While still sheltering in Cicilline’s office, Lieu and Cicilline began discussing impeachment. They phoned Rep. Jamie Raskin, a Democrat from Maryland and a constitutional law professor, and Judiciary Committee staff to begin putting together the articles of impeachment. 

It became clear the mob was “trying to violently overthrow Congress, and stop us from formalizing Donald Trump’s loss and Joe Biden’s win,” Lieu said in an interview Tuesday. On Monday, he, Cicilline and Raskin, introduced Articles of Impeachment against Trump. Tuesday evening, Speaker of the House Nancy Pelosi named Lieu one of nine impeachment managers, who will present the case for making Trump the only U.S. President ever to be impeached twice. The House of Representatives voted to impeach Wednesday afternoon.

The case now moves on to the U.S. Senate for a trial, with a two-thirds majority needed to convict Trump. Lieu said that, although Trump has just over a week remaining in office, it is essential to hold him accountable for his role in the first siege on the Capitol in more than two centuries.

“The best way to heal our nation is to hold accountable those responsible for inciting the attack on our Capitol. You can’t just paper over Jan. 6 as though nothing happened,” Lieu said.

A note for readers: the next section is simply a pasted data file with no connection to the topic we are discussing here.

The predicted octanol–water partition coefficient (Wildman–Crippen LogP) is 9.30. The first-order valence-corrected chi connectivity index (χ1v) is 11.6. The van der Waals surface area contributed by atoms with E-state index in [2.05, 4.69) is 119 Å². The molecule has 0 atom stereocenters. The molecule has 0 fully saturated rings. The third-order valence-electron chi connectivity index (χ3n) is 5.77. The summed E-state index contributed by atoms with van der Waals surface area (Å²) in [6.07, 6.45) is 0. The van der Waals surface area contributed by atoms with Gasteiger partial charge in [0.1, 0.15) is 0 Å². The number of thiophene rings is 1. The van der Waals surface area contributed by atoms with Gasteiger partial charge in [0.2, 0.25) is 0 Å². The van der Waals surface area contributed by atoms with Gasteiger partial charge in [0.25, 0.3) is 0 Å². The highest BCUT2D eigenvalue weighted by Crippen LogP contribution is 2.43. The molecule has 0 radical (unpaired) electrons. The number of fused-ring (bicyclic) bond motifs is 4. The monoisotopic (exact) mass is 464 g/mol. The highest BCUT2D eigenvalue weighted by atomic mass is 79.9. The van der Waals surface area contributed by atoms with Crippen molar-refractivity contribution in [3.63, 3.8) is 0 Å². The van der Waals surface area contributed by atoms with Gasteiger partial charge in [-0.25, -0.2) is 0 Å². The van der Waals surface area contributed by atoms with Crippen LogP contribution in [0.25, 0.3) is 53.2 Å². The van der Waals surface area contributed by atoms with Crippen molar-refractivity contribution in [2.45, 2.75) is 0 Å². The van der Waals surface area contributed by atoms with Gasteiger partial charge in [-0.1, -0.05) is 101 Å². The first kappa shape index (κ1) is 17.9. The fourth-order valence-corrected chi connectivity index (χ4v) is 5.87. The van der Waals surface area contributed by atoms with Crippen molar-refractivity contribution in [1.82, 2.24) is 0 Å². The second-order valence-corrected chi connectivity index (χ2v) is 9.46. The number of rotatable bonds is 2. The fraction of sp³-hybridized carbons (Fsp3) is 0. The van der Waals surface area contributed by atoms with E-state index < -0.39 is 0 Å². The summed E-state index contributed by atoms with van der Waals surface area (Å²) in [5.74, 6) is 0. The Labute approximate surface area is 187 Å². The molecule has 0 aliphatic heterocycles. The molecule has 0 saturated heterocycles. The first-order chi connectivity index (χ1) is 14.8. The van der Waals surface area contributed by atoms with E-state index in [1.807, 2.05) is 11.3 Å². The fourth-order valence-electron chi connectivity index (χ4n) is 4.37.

Impeachment passed in the House, as it did in December of 2019, when Trump was accused of soliciting foreign interference in the 2020 election. That vote, as well as the vote in the subsequent trial in the Republican-controlled Senate in which Trump was acquitted, fell almost entirely along party lines. Lieu expects more Republicans to support impeachment this time, pointing to several in the GOP who have already announced their support for the measure, and to the growing number of Republicans to have distanced themselves from Trump in the wake of the siege. Ten House Republicans voted for Wednesday’s impeachment, while none supported the previous effort.

“We have Republican cabinet secretaries who have resigned in protest of what happened. You have staff members in both Congress and the White House who’ve resigned. So you have a number of Republicans who understand that what happened on Jan. 6 was unacceptable, and that it was incited by Donald Trump,” Lieu said.